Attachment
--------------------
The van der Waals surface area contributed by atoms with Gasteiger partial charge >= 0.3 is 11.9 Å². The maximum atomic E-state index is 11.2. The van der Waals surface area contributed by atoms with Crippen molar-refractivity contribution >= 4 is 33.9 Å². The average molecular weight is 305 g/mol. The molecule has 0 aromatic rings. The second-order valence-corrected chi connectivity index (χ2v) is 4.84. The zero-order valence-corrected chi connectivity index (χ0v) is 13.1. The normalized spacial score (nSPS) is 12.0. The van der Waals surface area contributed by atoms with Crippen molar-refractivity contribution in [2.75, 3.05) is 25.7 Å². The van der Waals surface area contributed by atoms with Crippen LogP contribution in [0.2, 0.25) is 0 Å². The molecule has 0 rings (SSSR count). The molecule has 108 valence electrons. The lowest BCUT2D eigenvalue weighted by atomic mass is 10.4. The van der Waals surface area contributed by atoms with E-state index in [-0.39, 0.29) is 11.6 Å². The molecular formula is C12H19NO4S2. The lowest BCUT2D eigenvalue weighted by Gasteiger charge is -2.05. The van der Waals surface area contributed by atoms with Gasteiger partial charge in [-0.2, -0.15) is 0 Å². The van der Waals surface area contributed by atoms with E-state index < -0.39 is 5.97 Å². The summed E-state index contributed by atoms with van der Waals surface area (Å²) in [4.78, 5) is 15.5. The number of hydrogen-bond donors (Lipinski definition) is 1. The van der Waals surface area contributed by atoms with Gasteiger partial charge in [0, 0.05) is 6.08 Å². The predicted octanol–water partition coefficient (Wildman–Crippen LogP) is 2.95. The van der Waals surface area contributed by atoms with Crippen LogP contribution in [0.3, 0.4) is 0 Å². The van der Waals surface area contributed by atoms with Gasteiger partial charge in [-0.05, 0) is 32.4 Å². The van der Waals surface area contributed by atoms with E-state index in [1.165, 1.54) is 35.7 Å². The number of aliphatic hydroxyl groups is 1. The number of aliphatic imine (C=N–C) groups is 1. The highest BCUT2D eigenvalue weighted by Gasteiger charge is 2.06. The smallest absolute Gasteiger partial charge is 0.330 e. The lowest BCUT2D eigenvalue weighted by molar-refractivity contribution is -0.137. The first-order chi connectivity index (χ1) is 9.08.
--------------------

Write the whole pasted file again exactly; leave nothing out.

The van der Waals surface area contributed by atoms with Gasteiger partial charge >= 0.3 is 11.9 Å². The maximum atomic E-state index is 11.2. The van der Waals surface area contributed by atoms with Crippen molar-refractivity contribution >= 4 is 33.9 Å². The average molecular weight is 305 g/mol. The molecule has 0 aromatic rings. The second-order valence-corrected chi connectivity index (χ2v) is 4.84. The zero-order valence-corrected chi connectivity index (χ0v) is 13.1. The normalized spacial score (nSPS) is 12.0. The van der Waals surface area contributed by atoms with Crippen molar-refractivity contribution in [2.75, 3.05) is 25.7 Å². The van der Waals surface area contributed by atoms with Crippen LogP contribution in [0.2, 0.25) is 0 Å². The molecule has 0 rings (SSSR count). The molecule has 108 valence electrons. The lowest BCUT2D eigenvalue weighted by atomic mass is 10.4. The van der Waals surface area contributed by atoms with E-state index in [-0.39, 0.29) is 11.6 Å². The molecular formula is C12H19NO4S2. The lowest BCUT2D eigenvalue weighted by Gasteiger charge is -2.05. The van der Waals surface area contributed by atoms with Gasteiger partial charge in [-0.2, -0.15) is 0 Å². The van der Waals surface area contributed by atoms with E-state index < -0.39 is 5.97 Å². The summed E-state index contributed by atoms with van der Waals surface area (Å²) in [4.78, 5) is 15.5. The number of hydrogen-bond donors (Lipinski definition) is 1. The van der Waals surface area contributed by atoms with Gasteiger partial charge in [0, 0.05) is 6.08 Å². The predicted octanol–water partition coefficient (Wildman–Crippen LogP) is 2.95. The van der Waals surface area contributed by atoms with Crippen LogP contribution in [0.3, 0.4) is 0 Å². The van der Waals surface area contributed by atoms with Gasteiger partial charge in [-0.05, 0) is 32.4 Å². The van der Waals surface area contributed by atoms with E-state index in [1.165, 1.54) is 35.7 Å². The number of aliphatic hydroxyl groups is 1. The number of aliphatic imine (C=N–C) groups is 1. The highest BCUT2D eigenvalue weighted by Gasteiger charge is 2.06. The smallest absolute Gasteiger partial charge is 0.330 e. The lowest BCUT2D eigenvalue weighted by molar-refractivity contribution is -0.137. The first-order chi connectivity index (χ1) is 9.08.